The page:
When I descend the stairs to the basement, my heart sinks. A sea of boxes clutters the unfinished footprint of our house. Many of my childhood possessions, including all my dolls, grow dusty and old. Up until now, I haven’t been able to part with them. Will I ever be rid of them?
For a long time I felt isolated from my past. My childhood and college years didn’t seem real. The whirlwind of kid and volunteer activities enveloped me and nothing existed before my present life as a mom in the suburbs. When I tried to describe the sensation to my husband, he didn’t understand my desire to embrace those distant, and often unhappy, days.
Last year, I peeked inside the basement boxes and remembered playing with the dolls and cleaning my room. The physical presence of the items reminded me of my parents’ divorce and my desire to leave that place. Then after many years without contact, I spent a couple of weekends with a good friend from college. Having someone else remember all the same exploits reaffirmed my memories, but also forced me to acknowledge the waywardness of my behavior. These connections to my past made me feel whole, but also brought pain.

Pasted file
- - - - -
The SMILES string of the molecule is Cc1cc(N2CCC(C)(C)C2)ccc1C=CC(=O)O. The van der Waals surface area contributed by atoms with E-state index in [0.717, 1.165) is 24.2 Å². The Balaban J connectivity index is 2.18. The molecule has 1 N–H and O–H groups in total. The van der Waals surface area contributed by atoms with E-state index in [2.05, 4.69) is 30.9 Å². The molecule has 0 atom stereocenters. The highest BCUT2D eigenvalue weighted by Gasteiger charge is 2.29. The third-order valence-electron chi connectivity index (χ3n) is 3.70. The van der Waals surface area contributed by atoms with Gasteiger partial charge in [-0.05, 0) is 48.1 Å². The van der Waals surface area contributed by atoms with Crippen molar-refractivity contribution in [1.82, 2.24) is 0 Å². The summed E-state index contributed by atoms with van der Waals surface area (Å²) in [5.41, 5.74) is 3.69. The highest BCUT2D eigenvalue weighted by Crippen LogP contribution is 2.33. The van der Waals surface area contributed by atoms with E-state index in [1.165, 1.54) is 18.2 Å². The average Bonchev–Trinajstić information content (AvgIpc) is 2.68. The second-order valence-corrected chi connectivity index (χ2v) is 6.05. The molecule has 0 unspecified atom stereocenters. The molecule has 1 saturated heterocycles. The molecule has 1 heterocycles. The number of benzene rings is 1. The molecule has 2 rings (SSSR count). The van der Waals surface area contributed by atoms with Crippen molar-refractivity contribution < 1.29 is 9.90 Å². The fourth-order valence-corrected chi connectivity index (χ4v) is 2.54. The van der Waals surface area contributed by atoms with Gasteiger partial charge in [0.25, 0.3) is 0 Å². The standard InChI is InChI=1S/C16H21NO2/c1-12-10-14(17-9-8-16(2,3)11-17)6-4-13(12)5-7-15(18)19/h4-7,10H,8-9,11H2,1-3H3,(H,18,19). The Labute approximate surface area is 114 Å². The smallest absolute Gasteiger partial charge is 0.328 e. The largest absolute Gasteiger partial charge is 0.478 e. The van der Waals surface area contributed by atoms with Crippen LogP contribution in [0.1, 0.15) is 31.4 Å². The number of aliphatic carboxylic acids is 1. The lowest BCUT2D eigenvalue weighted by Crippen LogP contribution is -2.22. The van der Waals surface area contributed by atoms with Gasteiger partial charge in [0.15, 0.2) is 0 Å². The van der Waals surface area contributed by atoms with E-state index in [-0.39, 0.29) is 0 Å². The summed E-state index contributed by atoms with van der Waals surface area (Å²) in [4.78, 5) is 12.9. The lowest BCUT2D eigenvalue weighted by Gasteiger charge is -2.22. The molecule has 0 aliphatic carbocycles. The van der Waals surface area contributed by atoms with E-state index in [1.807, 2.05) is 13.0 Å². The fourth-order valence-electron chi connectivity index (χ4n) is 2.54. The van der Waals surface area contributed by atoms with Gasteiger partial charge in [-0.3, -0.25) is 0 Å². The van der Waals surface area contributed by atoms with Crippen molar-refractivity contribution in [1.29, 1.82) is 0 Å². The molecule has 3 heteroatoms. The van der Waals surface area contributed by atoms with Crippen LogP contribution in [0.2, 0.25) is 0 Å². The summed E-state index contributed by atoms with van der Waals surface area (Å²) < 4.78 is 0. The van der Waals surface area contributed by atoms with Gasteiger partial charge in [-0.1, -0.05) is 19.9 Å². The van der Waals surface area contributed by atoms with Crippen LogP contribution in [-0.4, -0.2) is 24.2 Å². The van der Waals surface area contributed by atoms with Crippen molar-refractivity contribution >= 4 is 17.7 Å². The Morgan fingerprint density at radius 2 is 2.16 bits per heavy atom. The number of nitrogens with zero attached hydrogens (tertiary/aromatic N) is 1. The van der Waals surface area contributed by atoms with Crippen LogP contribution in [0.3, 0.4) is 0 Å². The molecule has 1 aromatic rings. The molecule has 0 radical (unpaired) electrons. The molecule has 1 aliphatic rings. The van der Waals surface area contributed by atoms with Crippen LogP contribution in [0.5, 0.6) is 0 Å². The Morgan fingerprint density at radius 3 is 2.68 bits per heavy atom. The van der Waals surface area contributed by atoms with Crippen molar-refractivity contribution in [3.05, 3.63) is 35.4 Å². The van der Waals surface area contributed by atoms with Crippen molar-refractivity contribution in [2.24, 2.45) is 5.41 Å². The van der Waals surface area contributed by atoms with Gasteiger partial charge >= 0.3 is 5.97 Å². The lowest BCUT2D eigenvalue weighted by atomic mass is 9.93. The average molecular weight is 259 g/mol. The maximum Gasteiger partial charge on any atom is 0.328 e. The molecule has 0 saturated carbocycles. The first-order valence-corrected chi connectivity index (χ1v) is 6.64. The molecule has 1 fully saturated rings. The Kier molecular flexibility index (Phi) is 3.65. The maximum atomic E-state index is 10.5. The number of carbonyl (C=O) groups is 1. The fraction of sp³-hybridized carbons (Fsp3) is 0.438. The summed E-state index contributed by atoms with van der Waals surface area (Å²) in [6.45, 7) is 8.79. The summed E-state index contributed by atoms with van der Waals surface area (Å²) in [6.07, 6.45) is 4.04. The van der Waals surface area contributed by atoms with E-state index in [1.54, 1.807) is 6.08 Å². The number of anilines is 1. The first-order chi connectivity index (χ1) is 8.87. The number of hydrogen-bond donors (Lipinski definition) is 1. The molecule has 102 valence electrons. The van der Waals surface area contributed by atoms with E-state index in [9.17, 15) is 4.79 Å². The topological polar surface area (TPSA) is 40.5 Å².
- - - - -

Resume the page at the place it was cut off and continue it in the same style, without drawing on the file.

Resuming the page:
The more I accept my past and talk about it, the more I’m convinced I can actually get rid of the boxes.
Perhaps we reach a point in our lives when it’s time for a spring cleaning. A good toss of all the shortcomings we’ve been carrying around since our childhood. In order to free ourselves, we need to confront our memories. By letting go, we can be the person we want to be.
Unencumbered by our mistakes and the missteps of others, we can make sure we are headed in the right direction to accomplish what we want with the rest of our lives. Although we may think we are on the right path, if we chose it many years ago, it may not lead to the life we want.
The old possessions can be donated or brought to the dump. I’m ready to trust that my past will always be with me without these material objects. Up until now I thought discarding these things would be a betrayal, as if I was turning my back on my family and our history. By accepting the good and the bad, the betrayal disappears.
Lately, I spend a great deal of time thinking about the person I want to be. Hopefully with a lighter load, moving on will be easier.